For some time now, I've been working, on and off, on a P2P filesharing system, which I've dubbed 'Attercop' (named after the term used for 'spider' used in Old English and LOTR). Simply put, it's a replacement for DC++, designed mostly for LAN environments. It uses multicast, so no central hub is required, and it improves on a number of the most glaring weaknesses in DC++. I'm writing it in C#.NET.

Like most projects I embark on, I started off hugely enthusiastic, spending as much time as I could spare on it. Normally, I'd continue like that until either I get the project completed, or I burn-out on it. Quite frequently, the latter has happened - I've burned out and lost interest, with the project unfinished.

However, since I've been spending all the time I've not been at work with Hayley, I've had very little time for it lately - a lack that's hard to mourn, since I consider time with Hayley much better spent - and I'd begun to lose enthusiasm for the project. I concluded that I was (unfortunately) suffering from the same sort of mid-project disinterest I often get. However, we spent the last weekend at a Lan, during which I coded nearly the whole time, and I find my enthusiasm suddenly renewed. I'm really enthused about it again, and hugely enjoy working on it.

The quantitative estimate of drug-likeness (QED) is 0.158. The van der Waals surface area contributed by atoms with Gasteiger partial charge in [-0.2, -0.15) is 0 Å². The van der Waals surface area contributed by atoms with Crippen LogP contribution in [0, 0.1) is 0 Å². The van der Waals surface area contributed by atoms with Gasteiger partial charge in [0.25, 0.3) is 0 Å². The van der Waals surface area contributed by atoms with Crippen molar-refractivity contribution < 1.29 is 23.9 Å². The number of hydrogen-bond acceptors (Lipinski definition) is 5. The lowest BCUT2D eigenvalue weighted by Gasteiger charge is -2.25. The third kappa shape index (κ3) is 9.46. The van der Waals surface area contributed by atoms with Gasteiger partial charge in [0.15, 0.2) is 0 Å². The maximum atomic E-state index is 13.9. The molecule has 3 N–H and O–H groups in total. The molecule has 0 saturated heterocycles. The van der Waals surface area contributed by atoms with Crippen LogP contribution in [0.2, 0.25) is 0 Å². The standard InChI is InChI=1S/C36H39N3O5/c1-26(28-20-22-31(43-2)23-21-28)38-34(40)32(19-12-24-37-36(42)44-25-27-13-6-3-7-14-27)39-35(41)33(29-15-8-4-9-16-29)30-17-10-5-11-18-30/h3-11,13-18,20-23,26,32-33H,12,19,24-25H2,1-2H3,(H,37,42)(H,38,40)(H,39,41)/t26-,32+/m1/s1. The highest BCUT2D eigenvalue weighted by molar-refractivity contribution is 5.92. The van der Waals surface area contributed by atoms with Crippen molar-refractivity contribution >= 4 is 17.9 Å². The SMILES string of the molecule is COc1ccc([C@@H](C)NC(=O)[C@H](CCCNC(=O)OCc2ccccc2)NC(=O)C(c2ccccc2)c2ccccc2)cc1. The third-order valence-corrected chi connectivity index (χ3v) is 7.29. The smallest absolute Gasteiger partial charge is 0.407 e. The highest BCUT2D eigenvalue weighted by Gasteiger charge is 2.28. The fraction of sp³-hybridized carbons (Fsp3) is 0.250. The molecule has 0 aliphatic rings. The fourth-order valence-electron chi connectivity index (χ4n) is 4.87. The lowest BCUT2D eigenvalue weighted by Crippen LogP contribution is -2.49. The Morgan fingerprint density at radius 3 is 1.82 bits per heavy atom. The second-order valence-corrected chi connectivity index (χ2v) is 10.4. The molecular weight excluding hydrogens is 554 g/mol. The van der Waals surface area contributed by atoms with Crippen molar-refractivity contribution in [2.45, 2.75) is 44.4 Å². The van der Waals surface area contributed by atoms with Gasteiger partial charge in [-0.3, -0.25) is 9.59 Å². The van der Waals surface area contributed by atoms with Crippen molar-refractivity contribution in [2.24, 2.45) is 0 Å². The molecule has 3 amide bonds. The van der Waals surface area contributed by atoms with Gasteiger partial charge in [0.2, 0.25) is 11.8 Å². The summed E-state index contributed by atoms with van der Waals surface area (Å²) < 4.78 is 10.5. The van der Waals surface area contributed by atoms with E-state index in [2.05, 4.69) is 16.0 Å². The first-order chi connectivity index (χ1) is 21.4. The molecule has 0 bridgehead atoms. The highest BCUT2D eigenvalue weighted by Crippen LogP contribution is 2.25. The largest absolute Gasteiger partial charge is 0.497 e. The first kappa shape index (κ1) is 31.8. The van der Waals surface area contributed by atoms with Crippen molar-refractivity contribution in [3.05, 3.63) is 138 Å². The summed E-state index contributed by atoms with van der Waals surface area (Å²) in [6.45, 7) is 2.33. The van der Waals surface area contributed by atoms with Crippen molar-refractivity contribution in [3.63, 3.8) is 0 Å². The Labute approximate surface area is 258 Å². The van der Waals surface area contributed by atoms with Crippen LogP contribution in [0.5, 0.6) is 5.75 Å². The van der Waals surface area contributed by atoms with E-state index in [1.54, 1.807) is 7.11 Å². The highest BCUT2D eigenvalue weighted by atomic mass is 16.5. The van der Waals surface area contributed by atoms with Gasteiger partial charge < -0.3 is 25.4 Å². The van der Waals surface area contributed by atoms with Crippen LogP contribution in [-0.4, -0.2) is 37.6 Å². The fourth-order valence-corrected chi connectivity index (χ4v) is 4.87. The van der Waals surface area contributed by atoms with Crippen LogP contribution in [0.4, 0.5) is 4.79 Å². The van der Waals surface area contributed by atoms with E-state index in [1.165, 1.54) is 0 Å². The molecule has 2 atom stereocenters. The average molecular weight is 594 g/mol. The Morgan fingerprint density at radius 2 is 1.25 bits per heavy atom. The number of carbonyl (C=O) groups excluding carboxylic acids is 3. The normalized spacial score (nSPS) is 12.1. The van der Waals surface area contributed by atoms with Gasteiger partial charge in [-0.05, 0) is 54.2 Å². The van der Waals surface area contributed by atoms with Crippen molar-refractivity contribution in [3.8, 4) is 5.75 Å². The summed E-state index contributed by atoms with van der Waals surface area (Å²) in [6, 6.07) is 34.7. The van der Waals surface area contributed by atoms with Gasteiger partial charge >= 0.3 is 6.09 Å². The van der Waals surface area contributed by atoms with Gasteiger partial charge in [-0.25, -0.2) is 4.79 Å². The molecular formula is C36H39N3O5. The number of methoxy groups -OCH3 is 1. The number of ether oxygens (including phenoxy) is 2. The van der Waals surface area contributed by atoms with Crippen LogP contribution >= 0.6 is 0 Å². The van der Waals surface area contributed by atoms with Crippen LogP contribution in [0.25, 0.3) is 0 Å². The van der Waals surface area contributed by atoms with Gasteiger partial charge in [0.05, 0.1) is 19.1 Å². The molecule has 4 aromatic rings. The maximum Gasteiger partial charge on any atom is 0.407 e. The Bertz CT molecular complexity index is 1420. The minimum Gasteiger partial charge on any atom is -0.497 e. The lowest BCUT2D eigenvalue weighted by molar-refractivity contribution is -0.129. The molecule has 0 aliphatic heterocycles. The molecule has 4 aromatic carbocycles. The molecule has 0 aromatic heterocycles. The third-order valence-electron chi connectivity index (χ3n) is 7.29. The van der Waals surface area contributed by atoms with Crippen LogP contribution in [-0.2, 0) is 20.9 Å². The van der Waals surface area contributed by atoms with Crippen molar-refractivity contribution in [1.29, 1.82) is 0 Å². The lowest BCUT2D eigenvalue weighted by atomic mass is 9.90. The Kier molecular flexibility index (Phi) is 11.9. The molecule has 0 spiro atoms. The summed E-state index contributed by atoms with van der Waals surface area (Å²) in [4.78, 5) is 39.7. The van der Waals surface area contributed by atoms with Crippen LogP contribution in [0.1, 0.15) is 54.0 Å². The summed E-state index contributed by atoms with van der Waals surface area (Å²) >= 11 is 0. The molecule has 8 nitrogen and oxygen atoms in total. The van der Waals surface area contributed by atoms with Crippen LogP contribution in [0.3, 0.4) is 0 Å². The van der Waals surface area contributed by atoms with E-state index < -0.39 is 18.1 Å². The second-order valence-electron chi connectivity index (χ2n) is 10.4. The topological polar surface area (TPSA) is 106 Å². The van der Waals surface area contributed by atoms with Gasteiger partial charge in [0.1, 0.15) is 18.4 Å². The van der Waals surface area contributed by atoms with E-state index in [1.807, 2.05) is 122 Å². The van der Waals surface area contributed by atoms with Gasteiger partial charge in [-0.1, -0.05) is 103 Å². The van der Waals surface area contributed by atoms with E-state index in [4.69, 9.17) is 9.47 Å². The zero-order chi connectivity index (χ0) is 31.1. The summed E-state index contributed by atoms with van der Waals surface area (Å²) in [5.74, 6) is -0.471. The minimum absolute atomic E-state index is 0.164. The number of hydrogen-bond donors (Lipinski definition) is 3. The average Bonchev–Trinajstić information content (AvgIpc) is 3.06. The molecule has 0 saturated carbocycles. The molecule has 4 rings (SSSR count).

My conclusion, obvious as it seems: Limiting how much time you spend on a project - no matter how enthused you are by it - can help prevent burning-out on it. It just takes something really good to pull me away from something I'm this engrossed in.


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